February 13, 2015

I’m devoting today’s newsletter to David Carr, The New York Times media critic who died on Thursday night. Unlike a lot of people writing about Carr today, I didn’t know him. But like a lot of people reading about Carr today, I was profoundly influenced anyway.

  1. On Thursday, he moderated a discussion between Laura Poitras, Glenn Greenwald and Edward Snowden

    Thursday night, Carr collapsed in the newsroom. Carr “was the finest media reporter of his generation, a remarkable and funny man who was one of the leaders of our newsroom,” the Times’ Executive Editor Dean Baquet said in a statement. (The New York Times) | “He was the best and most important media reporter of our time, and he was explaining this revolution that’s happening to the world around us,” CNN’s Brian Stelter said of Carr. Stelter read this line from Carr’s book: “I now inhabit a life I don’t deserve. But we all walk this earth feeling like we are frauds. The trick is to be grateful and hope the caper doesn’t end soon.” (SnappyTV)

  2. His work

    Many of us will probably reread Carr’s piece on Sam Zell and the Tribune Company today. (The New York Times) | But read this, too. It’s an adaptation of Carr’s book, “The Night of the Gun,” on his life with addiction and his life after addiction. (The New York Times) | And here’s Carr’s archives for the Times. (The New York Times)

  3. The Vice interview

    From “Page One,” this clip of Carr taking no shit from Vice’s Shane Smith has been viewed more than 100,000 times on YouTube. (YouTube) | My colleague Ben Mullin included this from that video in a piece last night. “As Smith talks about the disparity between the kind of everyman reporting Vice offers and the trivial accounts he reads in The New York Times, Carr cuts him off: ‘Just a sec, time out. Before you ever went there, we’ve had reporters there reporting on genocide after genocide. Just because you put on a fucking safari helmet and looked at some poop doesn’t give you a right to insult what we do. So continue, continue.'” (Poynter) | “This scene, then, isn’t just about a grouchy columnist scolding some young upstarts. It’s about the clash between old and new media, between disruptor and disrupted, and Carr sticking up for the value and values of old-school journalism in the face of an industry that sometimes seemed to reject both.” (Vox) | Carr later wrote about that conversation for the Times. “When I was bumping bellies with Mr. Smith over whose coverage was worthier, I failed to recognize that in a world that is hostile to journalism in all its forms, where dangerous conflicts seem to jump off every other day, you can’t be uppity about where your news comes from. I’m just glad that someone’s willing to do the important work of bearing witness, the kind that can get you killed if something goes wrong.” (The New York Times)

  4. Remembering

    There are already a lot of tributes to Carr. Keith Kelly wrote about him Friday for the New York Post. “He was larger than life, a fierce rival and a friend.” (The New York Post) | From Fusion’s Alexis Madrigal “David Carr was a bad motherfucker. Tough, tough. Feared nobody, pulled no punches. Called billionaires on their shit. In a field of cowardice, he was a statue of honor, even heroism.” (Fusion) | From Circa’s Anthony De Rosa, “The voice, the sly smile, his corny jokes. David was incredibly kind and generous.” (Medium) | “We all looked to @carr2n to make sense of the media revolution & to contemplate the future. A future without him is terrible to contemplate.” (@brianstelter) | “When David Carr took over the Washington City Paper in the mid 1990s he hired me and @tanehisicoates, as interns. His first year. @carr2n” (@jelani9) | “No one was a better critic of and believer in the fundamental goodness of the business of journalism. No one.” (@lpolgreen) | “The only person who could adequately express how we all feel is David Carr.” (@ravisomaiya)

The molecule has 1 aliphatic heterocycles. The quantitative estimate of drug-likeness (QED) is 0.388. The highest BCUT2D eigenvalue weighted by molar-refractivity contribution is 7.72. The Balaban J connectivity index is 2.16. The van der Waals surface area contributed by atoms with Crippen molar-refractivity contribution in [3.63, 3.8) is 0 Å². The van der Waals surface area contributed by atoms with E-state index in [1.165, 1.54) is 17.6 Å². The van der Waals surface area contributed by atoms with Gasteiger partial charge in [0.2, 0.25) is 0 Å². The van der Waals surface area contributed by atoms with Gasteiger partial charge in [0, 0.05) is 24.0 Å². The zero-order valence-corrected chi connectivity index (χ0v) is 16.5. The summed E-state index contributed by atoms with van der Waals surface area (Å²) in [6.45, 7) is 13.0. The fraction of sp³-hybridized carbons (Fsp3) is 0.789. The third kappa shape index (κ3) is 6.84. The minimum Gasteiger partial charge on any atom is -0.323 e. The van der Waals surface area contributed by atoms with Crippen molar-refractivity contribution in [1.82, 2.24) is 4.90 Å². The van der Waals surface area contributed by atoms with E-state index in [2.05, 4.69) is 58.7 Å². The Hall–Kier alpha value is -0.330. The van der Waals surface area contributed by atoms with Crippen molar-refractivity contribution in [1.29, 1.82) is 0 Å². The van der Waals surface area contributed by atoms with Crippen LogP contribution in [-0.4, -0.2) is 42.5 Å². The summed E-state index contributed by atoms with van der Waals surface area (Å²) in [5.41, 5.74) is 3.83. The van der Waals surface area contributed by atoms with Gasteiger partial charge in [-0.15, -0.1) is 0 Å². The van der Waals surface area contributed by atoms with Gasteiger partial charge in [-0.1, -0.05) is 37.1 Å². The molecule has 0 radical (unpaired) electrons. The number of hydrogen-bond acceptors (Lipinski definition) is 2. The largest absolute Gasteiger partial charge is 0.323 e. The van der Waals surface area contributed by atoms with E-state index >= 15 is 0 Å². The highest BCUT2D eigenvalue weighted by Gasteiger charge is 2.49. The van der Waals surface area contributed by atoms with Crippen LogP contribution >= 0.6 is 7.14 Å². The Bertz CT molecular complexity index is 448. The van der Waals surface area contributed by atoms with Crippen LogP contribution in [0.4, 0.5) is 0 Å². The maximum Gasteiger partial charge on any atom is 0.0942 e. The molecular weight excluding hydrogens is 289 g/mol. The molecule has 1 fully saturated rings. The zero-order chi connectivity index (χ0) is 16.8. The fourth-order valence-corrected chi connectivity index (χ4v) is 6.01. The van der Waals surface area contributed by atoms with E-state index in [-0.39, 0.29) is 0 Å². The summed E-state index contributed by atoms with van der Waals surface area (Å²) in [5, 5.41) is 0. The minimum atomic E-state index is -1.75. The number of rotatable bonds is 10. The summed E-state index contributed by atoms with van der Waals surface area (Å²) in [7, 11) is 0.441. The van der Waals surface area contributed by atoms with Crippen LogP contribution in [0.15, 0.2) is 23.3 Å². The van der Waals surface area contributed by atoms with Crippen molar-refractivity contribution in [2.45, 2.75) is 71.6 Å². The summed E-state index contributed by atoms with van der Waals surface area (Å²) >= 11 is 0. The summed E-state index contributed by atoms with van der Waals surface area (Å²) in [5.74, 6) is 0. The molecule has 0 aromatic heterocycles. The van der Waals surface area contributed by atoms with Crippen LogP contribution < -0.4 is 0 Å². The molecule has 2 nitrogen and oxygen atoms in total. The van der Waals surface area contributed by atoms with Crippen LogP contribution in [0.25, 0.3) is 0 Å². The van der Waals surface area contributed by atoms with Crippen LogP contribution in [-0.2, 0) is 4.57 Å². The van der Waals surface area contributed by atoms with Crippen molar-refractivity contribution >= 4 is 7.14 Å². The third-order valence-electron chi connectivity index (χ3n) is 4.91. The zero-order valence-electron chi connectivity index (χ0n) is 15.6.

5. The best advice young journalists will find

    Carr gave the commencement address at the University of California, Berkeley’s Graduate School of Journalism. “Being a journalist, I never feel bad talking to journalism students because it’s a grand, grand caper. You get to leave, go talk to strangers, ask them anything, come back, type up their stories, edit the tape. That’s not gonna retire your loans as quickly as it should, and it’s not going to turn you into a person who’s worried about what kind of car they should buy, but that’s kind of as it should be. I mean, it beats working.” (Poynter) | Here’s Carr’s bio from his journalism class for Boston University. “Your professor is a terrible singer and a decent dancer. He is a movie crier but stone-faced in real life. He never laughs even when he is actually amused. He hates suck-ups, people who treat waitresses and cab drivers poorly, and anybody who think diversity is just an academic conceit. He is a big sucker for the hard worker and is rarely dazzled by brilliance. He has little patience for people who pretend to ask questions when all they really want to do is make a speech.” (Poynter)

  6. The best advice any journalist will find

    Carr’s reddit AMA from two years ago is packed with great advice, including this: “Your favorite writers block cure?” “Typing” (reddit) | Vox has pulled together more of that advice, including “Keep typing until it turns into writing.” (Vox)

  7. Front page of the day

    Carr’s obituary is on the front page of The New York Times today. (Courtesy the Newseum)


    Corrections? Tips? Please email me: khare@poynter.org. Would you like to get this roundup emailed to you every morning? Sign up here.

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Kristen Hare teaches local journalists the critical skills they need to serve and cover their communities as Poynter's local news faculty member. Before joining faculty…
Kristen Hare

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